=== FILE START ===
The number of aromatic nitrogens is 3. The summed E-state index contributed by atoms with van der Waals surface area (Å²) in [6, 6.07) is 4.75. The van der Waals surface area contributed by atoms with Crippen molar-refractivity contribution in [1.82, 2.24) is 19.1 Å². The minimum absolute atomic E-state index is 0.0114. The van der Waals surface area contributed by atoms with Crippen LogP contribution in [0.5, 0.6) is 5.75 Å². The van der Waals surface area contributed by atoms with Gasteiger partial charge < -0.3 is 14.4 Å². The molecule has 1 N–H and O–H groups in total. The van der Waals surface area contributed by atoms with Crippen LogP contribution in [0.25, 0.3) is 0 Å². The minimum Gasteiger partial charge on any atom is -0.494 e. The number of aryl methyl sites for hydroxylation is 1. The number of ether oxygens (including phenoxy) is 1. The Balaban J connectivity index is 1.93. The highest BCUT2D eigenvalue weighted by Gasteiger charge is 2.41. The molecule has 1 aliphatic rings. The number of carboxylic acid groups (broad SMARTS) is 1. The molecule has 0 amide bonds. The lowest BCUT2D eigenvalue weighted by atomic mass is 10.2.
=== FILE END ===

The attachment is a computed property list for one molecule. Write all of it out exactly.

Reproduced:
The number of aromatic nitrogens is 3. The summed E-state index contributed by atoms with van der Waals surface area (Å²) in [6, 6.07) is 4.75. The van der Waals surface area contributed by atoms with Crippen molar-refractivity contribution in [1.82, 2.24) is 19.1 Å². The minimum absolute atomic E-state index is 0.0114. The van der Waals surface area contributed by atoms with Crippen LogP contribution in [0.5, 0.6) is 5.75 Å². The van der Waals surface area contributed by atoms with Gasteiger partial charge < -0.3 is 14.4 Å². The molecule has 1 N–H and O–H groups in total. The van der Waals surface area contributed by atoms with Crippen LogP contribution in [0.25, 0.3) is 0 Å². The minimum Gasteiger partial charge on any atom is -0.494 e. The number of aryl methyl sites for hydroxylation is 1. The number of ether oxygens (including phenoxy) is 1. The Balaban J connectivity index is 1.93. The highest BCUT2D eigenvalue weighted by Gasteiger charge is 2.41. The molecule has 1 aliphatic rings. The number of carboxylic acid groups (broad SMARTS) is 1. The molecule has 0 amide bonds. The lowest BCUT2D eigenvalue weighted by atomic mass is 10.2.